I grew up in a house where everybody read, a lot. Books were allowed at the dinner tables. (Watching TV was not.) At the same time, I grew up in a house where buying books was seen as frivolous and a complete waste of money. In my mother’s mind, you read a book and you were done and to spend money on something you could get for free at the library was, well, worse than pointless. It was wrong.
I had a shelf of books—birthday and Christmas gifts mostly. Horse books and these compendiums of stories, articles, jokes and projects that I don’t think exist anymore. Books were precious. I went through scads of them—at least seven a week at the library–and the threat of not having a book hangs over me to this very day. Something in my soul just went zing when I got an email from Frugal Panda called 17 Ways to Get Free Books. Some of them, like Project Gutenberg and BookCrossing were familiar to me. Others, like SF-Books, socialib, and PaperBackSwap were totally new.
If you’ve got too many books, if you want more books, or both, check out the info on Frugal Panda’s site.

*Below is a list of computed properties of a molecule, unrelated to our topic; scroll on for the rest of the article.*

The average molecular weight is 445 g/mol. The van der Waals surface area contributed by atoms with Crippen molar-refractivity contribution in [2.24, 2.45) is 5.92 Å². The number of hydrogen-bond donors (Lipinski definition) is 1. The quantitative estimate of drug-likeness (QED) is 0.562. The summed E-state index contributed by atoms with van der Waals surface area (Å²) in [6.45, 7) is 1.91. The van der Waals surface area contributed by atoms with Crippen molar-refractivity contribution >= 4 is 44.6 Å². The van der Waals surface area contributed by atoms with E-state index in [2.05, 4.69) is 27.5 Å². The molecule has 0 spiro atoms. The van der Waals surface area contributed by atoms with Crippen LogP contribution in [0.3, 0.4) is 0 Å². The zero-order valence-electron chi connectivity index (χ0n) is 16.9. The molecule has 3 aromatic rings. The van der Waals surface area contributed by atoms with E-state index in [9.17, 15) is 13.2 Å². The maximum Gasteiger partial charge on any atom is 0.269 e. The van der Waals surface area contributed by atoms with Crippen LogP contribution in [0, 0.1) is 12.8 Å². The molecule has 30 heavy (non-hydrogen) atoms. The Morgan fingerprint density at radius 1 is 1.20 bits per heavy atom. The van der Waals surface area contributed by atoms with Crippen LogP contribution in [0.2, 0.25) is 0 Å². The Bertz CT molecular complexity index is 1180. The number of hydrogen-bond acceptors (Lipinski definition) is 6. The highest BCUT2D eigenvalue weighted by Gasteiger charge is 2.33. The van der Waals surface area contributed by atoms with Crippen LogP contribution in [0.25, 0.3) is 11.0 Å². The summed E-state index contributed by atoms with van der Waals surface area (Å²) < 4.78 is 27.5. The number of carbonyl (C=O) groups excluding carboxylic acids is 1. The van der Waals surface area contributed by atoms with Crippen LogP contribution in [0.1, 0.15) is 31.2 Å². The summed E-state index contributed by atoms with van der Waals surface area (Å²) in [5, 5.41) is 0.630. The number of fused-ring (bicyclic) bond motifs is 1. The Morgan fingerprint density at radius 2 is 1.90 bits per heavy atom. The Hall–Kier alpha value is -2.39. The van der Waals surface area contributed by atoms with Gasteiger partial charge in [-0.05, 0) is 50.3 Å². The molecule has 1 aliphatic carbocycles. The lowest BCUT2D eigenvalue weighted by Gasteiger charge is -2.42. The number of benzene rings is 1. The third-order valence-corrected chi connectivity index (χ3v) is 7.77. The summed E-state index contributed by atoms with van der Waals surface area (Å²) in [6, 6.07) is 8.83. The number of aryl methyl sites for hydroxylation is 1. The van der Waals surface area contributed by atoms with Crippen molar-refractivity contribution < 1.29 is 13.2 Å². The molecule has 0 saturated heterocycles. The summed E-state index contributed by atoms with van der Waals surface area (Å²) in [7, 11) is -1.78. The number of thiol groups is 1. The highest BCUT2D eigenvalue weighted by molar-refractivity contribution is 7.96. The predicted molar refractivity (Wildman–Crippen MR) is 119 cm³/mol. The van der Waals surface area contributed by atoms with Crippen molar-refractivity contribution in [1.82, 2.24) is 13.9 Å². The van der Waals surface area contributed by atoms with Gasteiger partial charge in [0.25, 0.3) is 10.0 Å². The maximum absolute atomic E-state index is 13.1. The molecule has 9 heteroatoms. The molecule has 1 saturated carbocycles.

Reading and Books
Darby Dixon, at Thumb Drives and Oven Clocks, posted a link to an article in the Sunday Herald about falling reading rates in Russia. Seems that when reading was a political act, or when your only alternative was Soviet TV and radio, lots and lots of red people read.
In 1991, the year the Soviet Union imploded, 48% of young Russians systematically consumed literature. By 2005 that figure had shrunk to just 28%.
And for the next generation, things can only get worse.
What is being called a systematic crisis even extends to the traditional bedtime story for children. In the 1970s, 80% of parents read aloud to their children. Today the figure is just 7%
Probably because it is easier to sit a kid in front of a TV than read to them. And while we all complain about kids spending too much time in front of the TV–they do! they do!–as a parent I can remember times when I wished my kid would spend more time in front of the TV. Darby’s post is called “Congratulations America! You’ve Won the Cold War. ” It does seem to me to say something about reading, consumerism, and entertainment. But what it says is not entirely clear. In the 1800’s, people bemoaned the rise of novels and predicted that reading them corrupted youth, particularly young women. Now we say that about video games, particularly with regards to young men. A weird kind of progress there. Is it bad that Russians have something better to do than read? Only if you believe that there is almost nothing better to do than read.